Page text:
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Court orders direct employment of toll collectors by state-run company

National 16:06 December 06, 2019

SEOUL, Dec. 6 (Yonhap) -- A local court on Friday ruled in favor of toll collectors demanding their direct employment by a state-run operator of expressways.

The Gimcheon branch of the Daegu District Court in Gimcheon, North Gyeongsang Province, said the Korea Expressway Corp. (KEC) has an obligation to directly hire its toll collectors who now belong to a subsidiary of the state-run company or were fired for their refusal to join the subsidiary.

The ruling came after 4,120 toll collectors filed three separate lawsuits asking the court to determine their employment status. The lawsuits were filed in Gimcheon, 234 kilometers southeast of Seoul, where the headquarters of the KEC is located. Some plaintiffs were disqualified due to insufficient documents.

The district court's verdict is in line with August's Supreme Court ruling, which recognized tollgate workers as KEC employees in a lawsuit launched by 499 toll collectors.

Toll collectors hold a rally in front of the Gimcheon branch of the Daegu District Court in Gimcheon, North Gyeongsang Province, on Dec. 6, 2019, ahead of the court's ruling on their employment status. (Yonhap)

The legal dispute at the KEC began after the state-run company set up a toll collecting subsidiary, called Ex-service, in January this year to directly hire about 6,500 toll collectors, previously hired by outsourcing contractors, in accordance with the Moon Jae-in government's policy of switching all non-regular workers in the public sector to regular status.

About 5,100 of the 6,500 toll collectors agreed to become Ex-service employees, but the remaining 1,400 collectors affiliated with the militant Korean Confederation of Trade Unions (KCTU) refused to join the subsidiary and launched a sit-in at the KEC headquarters to demand their direct employment by the state-run firm.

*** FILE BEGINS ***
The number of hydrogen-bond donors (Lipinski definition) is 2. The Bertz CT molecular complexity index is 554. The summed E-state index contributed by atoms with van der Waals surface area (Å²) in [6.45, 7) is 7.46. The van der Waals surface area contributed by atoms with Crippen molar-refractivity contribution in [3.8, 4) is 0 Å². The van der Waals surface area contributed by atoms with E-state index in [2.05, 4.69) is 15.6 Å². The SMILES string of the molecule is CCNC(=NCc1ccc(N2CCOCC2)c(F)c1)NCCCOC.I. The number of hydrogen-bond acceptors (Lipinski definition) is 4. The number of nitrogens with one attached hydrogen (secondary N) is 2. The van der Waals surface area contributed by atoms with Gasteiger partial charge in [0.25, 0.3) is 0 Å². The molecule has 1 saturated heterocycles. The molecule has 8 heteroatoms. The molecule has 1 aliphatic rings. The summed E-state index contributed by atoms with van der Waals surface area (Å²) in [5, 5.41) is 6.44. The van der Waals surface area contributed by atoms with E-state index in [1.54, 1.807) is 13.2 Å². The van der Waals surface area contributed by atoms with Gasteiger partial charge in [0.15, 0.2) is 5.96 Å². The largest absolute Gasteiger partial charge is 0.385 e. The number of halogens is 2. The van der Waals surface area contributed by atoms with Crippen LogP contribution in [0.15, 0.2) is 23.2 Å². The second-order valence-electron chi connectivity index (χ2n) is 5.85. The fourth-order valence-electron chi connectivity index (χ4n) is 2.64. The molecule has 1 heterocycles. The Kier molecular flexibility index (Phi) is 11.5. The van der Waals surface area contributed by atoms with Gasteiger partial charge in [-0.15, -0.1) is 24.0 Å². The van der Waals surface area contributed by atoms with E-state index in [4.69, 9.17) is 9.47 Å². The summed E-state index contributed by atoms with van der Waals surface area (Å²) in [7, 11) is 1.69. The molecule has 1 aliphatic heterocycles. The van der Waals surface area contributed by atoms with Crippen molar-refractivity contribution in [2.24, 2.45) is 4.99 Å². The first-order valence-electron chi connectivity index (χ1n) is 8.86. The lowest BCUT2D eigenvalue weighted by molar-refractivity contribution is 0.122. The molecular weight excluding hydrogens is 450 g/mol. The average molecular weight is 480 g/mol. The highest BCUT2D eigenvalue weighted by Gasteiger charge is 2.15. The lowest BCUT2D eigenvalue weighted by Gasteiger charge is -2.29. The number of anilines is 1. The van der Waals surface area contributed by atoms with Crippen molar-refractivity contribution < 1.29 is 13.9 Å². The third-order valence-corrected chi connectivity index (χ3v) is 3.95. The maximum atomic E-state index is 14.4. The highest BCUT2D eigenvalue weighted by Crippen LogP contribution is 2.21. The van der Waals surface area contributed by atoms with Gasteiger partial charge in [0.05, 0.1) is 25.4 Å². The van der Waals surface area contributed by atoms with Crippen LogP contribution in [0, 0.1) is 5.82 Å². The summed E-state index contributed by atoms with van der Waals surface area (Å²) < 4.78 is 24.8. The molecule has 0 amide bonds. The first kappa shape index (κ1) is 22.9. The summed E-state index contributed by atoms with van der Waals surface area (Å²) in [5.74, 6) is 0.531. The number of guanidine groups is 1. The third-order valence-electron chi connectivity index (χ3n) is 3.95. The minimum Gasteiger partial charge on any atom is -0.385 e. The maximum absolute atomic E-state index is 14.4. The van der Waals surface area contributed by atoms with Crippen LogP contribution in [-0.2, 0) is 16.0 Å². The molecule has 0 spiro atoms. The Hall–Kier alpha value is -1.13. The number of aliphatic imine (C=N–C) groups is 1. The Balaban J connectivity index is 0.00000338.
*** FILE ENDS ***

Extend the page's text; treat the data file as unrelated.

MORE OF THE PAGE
The Gimcheon court ruled that specific work instructions from the KEC suggest worker dispatch contracts with toll collectors, as well as its direct employment obligation.

Despite the ruling, however, the KEC's direct employment of toll collectors seem unlikely, as 3,500 of the 4,120 plaintiffs had already relinquished their rights in their employment contracts. They are expected to be paid wage differences instead.

The remaining 600 plaintiffs who were fired after refusing to work for the KEC subsidiary may receive benefits in employment status.

"It is difficult to exactly confirm the number of beneficiaries as some plaintiffs were disqualified. We'll know the exact results after obtaining the written court ruling," a KCTU official said.

Meanwhile, defiant toll collectors participating in the sit-in at the KEC headquarters since Sept. 9 said they will continue to struggle until the KEC agrees to directly employ all toll collectors.


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